Ai Wei Wei’s exhibition in Alcatraz sets up a impactful message within a place that mirrors the importance of his installation. Wei Wei’s own experience makes him a strong storyteller within his artwork. Yet one could argue that the space in which he displays this installation helps mold and create the artwork. Alcatraz is a place teeming with history, restrictions, pain, and fear. The prison that was supposedly inescapable, the place where the ‘worst’ of humanity was kept to be punished and excluded from society. Yet this seemingly dark and grey place full of bad memories and fear is filled with colorful almost playful looking art. The message is in opposition to what Alcatraz once stood for. This seemingly playful appearance of art, takes direct opposition to the space which is containing and in a way restricting the movement of the art . The way he shows a lego like portraiture of prisoners creates in the viewer to look at these prisoners not in a fearful way but within a more childlike lense.
    In California the percentage of budget we spend on prisons far exceeds the the amount we spend on education. 8% of our budget goes towards imprisoning the states citizens. Many find this the new form of slavery. There is a clear problem and it is a terribly difficult situation with many different stakeholders. This exhibit gives light to the problem in a visually entertaining, and easy to view manner, which in turn spreads awareness for these greater issues.

  8. Jennifer Chien

    I’ve actually attended several of Ai Wei Wei’s exhibitions throughout my travels and his work always inspires me and teaches me how to think differently. I have seen “Never Sorry” the trailer version a couple of times, which touches on the importance of free speech and how it is prohibited in China due to the government’s regulations on strict information sharing in the country. This specific exhibition based on Alcatraz will enable a feature that people are extremely interested in but have never been able to really see or learn about it due to close regulations. Ai Wei Wei enables viewers to experience the issues revolving Alcatraz and the work that is provided to go along with the feature is able to trigger viewer’s emotions through his works of arts. He continues to inspire other artists and people through the creation of works related to bigger issues and I wish I could head over to San Francisco to check out this exhibition!

  9. Jacqueline

    Wow, this exhibit looks absolutely stunning both visually and in terms of the subject matter/content. I so wish I could check this out–looks incredible and worthy of an incredible social media out pour.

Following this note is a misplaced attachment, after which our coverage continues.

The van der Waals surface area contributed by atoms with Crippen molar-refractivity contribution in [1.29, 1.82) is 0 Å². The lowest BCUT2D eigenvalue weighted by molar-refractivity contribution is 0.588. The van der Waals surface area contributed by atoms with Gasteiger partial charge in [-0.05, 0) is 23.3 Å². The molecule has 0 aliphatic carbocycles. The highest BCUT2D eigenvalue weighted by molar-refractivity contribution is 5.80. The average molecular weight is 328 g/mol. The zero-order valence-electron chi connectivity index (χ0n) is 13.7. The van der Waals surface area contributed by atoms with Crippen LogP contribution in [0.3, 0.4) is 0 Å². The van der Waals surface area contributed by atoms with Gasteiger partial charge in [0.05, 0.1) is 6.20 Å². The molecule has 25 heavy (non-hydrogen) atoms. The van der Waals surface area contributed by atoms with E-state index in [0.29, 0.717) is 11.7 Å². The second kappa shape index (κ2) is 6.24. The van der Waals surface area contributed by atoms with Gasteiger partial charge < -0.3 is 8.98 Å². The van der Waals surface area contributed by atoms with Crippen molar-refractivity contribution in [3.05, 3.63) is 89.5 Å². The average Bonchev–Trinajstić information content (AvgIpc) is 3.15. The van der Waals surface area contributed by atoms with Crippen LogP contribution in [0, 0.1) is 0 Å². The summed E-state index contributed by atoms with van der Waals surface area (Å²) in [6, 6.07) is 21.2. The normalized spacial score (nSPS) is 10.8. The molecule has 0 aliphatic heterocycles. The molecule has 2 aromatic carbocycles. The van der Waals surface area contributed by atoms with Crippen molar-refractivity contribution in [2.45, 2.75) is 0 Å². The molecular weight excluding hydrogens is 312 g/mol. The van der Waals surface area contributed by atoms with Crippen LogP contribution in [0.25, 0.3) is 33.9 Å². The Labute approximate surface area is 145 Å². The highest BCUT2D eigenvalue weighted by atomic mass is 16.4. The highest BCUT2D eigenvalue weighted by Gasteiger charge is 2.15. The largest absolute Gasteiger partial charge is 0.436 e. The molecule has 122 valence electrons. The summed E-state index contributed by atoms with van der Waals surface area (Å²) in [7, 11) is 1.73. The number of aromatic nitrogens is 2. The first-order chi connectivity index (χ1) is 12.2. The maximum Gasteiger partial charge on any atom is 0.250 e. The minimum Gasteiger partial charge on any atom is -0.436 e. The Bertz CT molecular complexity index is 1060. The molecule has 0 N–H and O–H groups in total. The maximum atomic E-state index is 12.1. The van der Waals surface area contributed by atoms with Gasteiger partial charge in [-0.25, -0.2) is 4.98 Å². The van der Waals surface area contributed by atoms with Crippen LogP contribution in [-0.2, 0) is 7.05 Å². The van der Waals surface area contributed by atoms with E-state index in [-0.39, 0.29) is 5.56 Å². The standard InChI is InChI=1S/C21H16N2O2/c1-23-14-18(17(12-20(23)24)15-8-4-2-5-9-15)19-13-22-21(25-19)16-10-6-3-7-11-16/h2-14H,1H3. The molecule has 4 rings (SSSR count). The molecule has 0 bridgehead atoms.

10. Michelle Quach

    I’m absolutely inspired with the amount of awareness Ai Wei Wei spreads. He isn’t just fighting against his homeland’s government but also bringing important matters to the forefront especially adding the lego-like images of many other activist who people wouldn’t be able to identify. Like many, I would love to visit this exhibition!! I’m blown by the increasing U.S. incarceration rates. Its crazy how much money we put into prisons as well. I’m actually surprised of how big the difference is compared to other countries; its sad!

  11. Sara Maldonado

    Ai Wei Wei’s work speaks volumes. It’s great to see the spotlight on the US prison system. In our country we pride ourselves on freedom and yet we incarcerate our own people at an alarming rate. His innovative use of technology is also very cool. It allows him to mobilize his art and his message. I would love to go to San Francisco and see his work in person as well!

  12. Denni Elias

    Ai WeiWei’s ability to protest and express his concern in such an outstanding artistic work must become a part of a modern revolution, where people with all talents can transmit and change perceptions of a backwards society where inequality and prejudice are still governing.

    The whole idea of getting Ai WeiWei’s artwork in Alcatraz as its installation location makes it so much more powerful that I really wish I was there to feel that impact of understanding his deeper feelings towards freedom of speech and expression. It also raises the concern of the unfortunate and irrational incarceration rate in the US, and makes us think that it is indeed time to review and redesign the laws and processes against police brutality.

  13. Tina Fun

    If there’s anyone better at stirring up conversations and creating contradictions than the Kardashians, It will be Ai Wei Wei. A Wei Wei is a contemporary artist thats not only known for his art and installation pieces but also for his strong stand against the Chinese government. Because of his bold statements and options, he was arrested and held for almost 3 month in Beijing, his hometown. He’s father, Ai Qing, was one of the most significant modern Chinese Poet and was denounced by the Chinese government during the anti-rightest movement. The Ai family was forced to move to a labour camp where Ai Wei Wei spend all his childhood days at. Growing up with the first hand experience of how Mao’s Communist government have oppressed it’s people; Ai Wei Wei dedicates most of his art expressing freedom of speech and basic human rights.

    The exhibition regarding the US incarceration rate is interesting because it illustrates some of the fundamental issues of this nation using simple visuals and stats. Why do some stares have more prisoner than others? Why are some races more commonly in jail than others? Ai Wei Wei’s work does not guide you through paths of pretty decorative art. Ai Wei Wei’s art is straight forward and it’s constantly asking it’s viewers to be aware of what is happening around us and demonstrating the most brutal truth about some of the limitations of freedom and rights we face in this world.